515 Tasting Notes
I can’t seem to get the link to the little picture of the bottle on the Ito En site to work. Oh well.
Today, my four year old and I went to Whole Foods to shop and decided to have lunch there. I picked this as the drink to have with my salad for lunch, mostly because unlike a lot of the other things on the shelf this didn’t have any flavorings.
As I have mentioned before I don’t have a lot of iced tea experience and most of what I have had has been on a scale on which the highested end point is unremarkable, and the lowest is retch-inducing. This is certainly better than anything on that scale, and it was a good accompaniment to lunch.
It has a vegetal, mild, sweet taste, with no bitterness and no artificial or chemical odd flavors or aftertaste. It’s only real downside is that it is a little on the ordinary/plain side. I didn’t really have a lot of time to spend with it but that’s my initial impression. I’d drink it again (but in the near term I’d probably pick something different just to gain more experience in RTD teas).
I got a sample of this as part of the same experiment described in my note here:
As I mentioned, I’m now more about de-rooibosing my life except for the very few blends I really really like. So I’m gonna drink this one and say goodbye to it, I expect. It would take something on the order of a miracle for me to want to order plain rooibos. But if anyone could make me do it, Samovar probably could.
Initially though, we’re not off to the best start. I sniffed the dry needles next to the Harney ones and the Harney ones have a more robust smell and a much more pleasing one. The Samovar smells shallow by comparison, and there’s a scary thing about it. Um. Well…. there’s no pretty way to say this. It has a note that reminds me a little of stale urine. Now, before I met pu erhs I might have run screaming from this sort of smell, but fortunately I’ve matured some. And doubly fortunately, the smell is not strong and it goes away after the mixture is exposed to air for a while. Like the time it took to write this much. I wonder whether it had something to do with how the rooibos interacted with the plastic of the sample package?
There’s a sign of redemption after brewing. The color is unbelievable. Deep, ruby red, almost garnet. The aroma is pretty nondescript, which I view as a plus. It signals to me that this may be an obedient rooibos, which may make their rooibos blends work the way I like them. Really, it doesn’t smell like much of anything.
The flavor is, frankly, pretty similar to the aroma. There is a rooibos-like flavor, but it isn’t strong. It has a clever citrus note, which I don’t think I’ve experienced in rooibos before.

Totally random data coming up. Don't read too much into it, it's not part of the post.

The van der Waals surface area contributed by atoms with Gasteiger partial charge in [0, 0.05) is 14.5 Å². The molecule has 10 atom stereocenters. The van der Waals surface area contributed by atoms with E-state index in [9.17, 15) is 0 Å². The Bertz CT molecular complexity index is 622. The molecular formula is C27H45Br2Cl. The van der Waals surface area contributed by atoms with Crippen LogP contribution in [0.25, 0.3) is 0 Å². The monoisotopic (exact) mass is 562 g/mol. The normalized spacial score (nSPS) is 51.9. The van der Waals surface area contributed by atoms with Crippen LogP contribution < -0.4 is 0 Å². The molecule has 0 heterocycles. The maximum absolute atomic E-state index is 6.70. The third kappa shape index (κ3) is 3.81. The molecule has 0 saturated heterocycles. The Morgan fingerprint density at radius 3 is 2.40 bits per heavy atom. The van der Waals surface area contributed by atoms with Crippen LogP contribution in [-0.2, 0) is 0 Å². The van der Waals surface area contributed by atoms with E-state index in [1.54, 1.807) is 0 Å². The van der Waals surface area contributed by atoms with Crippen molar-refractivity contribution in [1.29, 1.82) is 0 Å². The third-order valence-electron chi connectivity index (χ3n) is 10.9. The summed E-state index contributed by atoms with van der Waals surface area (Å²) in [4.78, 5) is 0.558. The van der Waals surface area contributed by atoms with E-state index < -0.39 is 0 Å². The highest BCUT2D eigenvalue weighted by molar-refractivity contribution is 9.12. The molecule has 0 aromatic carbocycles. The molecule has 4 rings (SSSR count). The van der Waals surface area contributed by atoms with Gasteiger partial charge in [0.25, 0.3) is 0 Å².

Because it is so un-rooibosy, it’s pretty good. It’s the first thing I’ve had from Samovar that hasn’t made me want to rush to order it immediately, and unless someone discovers tomorrow that the Samovar rooibos is in fact the fountain of youth, I will not be buying it. But it does help me understand why some of their rooibos blends have been so popular, and it makes me pretty interested in trying them.
Another of my Dammann Freres purchases from the Doulton led adventure. I still have a few left to taste. Did I go overboard, do you think? (The angel on my should says “of course.” The devil on the other shoulder says “nah..”)
There are huge pink petals and tiny blue ones in among the dry leaves, which smell sweet and flowery and not at all like marzipan. Love those little blue cornflowers in anything. They make me all goofy. ;-)
The tea steeps dark reddish amber, and has a very gentle aroma that is most definitely marzipan. I can smell the sweet almond, down to that somewhat alcoholic scent and taste marzipan sometimes has. Mmmmm.
Taste wise, I get the marzipan as well. It’s not overly sweet or pastry like, which is one of the things I like about it. It truly is marzipan flavored tea, not a cake superimposed on the tea. There’s also a gentle floral taste and feel to it, particularly at the beginning of the sip and there’s also a slight saltiness that is extremely interesting.
It isn’t a heavy taste as marzipan can sometimes be, and was perfectly yummy on a day like today that is bright, sunny and warm. At some point I’ll have to assess all my Dammann Freres experiences and think about which ones are worth repeating through additional purchases, but for now I’m just enjoying drinking my way through them. This one could end up being a rebuy. Time will tell.
I can hold myself back no longer. I have to try this tea. I’m going to use Auggy’s time and temperature settings and see if I get rye bread to form in my cup.
The leaves, as has been said, are unbelievably, almost freakishly, long. I just had to take a ruler to them. Here’s the measurements on a random sample of 3 leaves. Understand that this is from end to end, and they twist and curve like climbing rose vines, so their actual length is longer.
1. 1.75 inches
2. 1.5 inches
3. 1.75 inches
They’re basically rake-able length leaves. Imagine that. Or maybe don’t. Wouldn’t want anyone inadvertantly to induce a catatonic state while contemplating such pure tea rapture.
They are a very dark green. Like a few shades closer to black than olive drab, and intensified. There are some amazing, silvery buds in there. The leaves have a patina that gives an impression of softness. Really gorgeous. A+ for the look of the dry leaves.
Their smell is toasty, roasty, nutty, green (!), fruity, sweet and there is even a coffee-like note in there. Fragrant, complex, deep. A+ for the smell of the dry leaves.
I’m steeping them in the Breville for 4 minutes at 205. It’s like watching grass grow. I can’t wait! It occurs to me that I may not have put in enough leaf. The Breville comes with its own scoop, which it suggests you use. However, the scoop doesn’t really accomodate leaves that are almost 2 inches long. So there was a lot of white space in there. I’ve decided that if I don’t get a terrific result this time I’m going to call a do over and use a scale measure instead before proceeding. I don’t want to short change this tea.
And the verdict is, I’m not sure. The liquor is very light in color, rather oolongy. I’m thinking that’s not how it’s supposed to be. So I’m going to do it over and make sure I use 3g per serving on the scale. Here goes.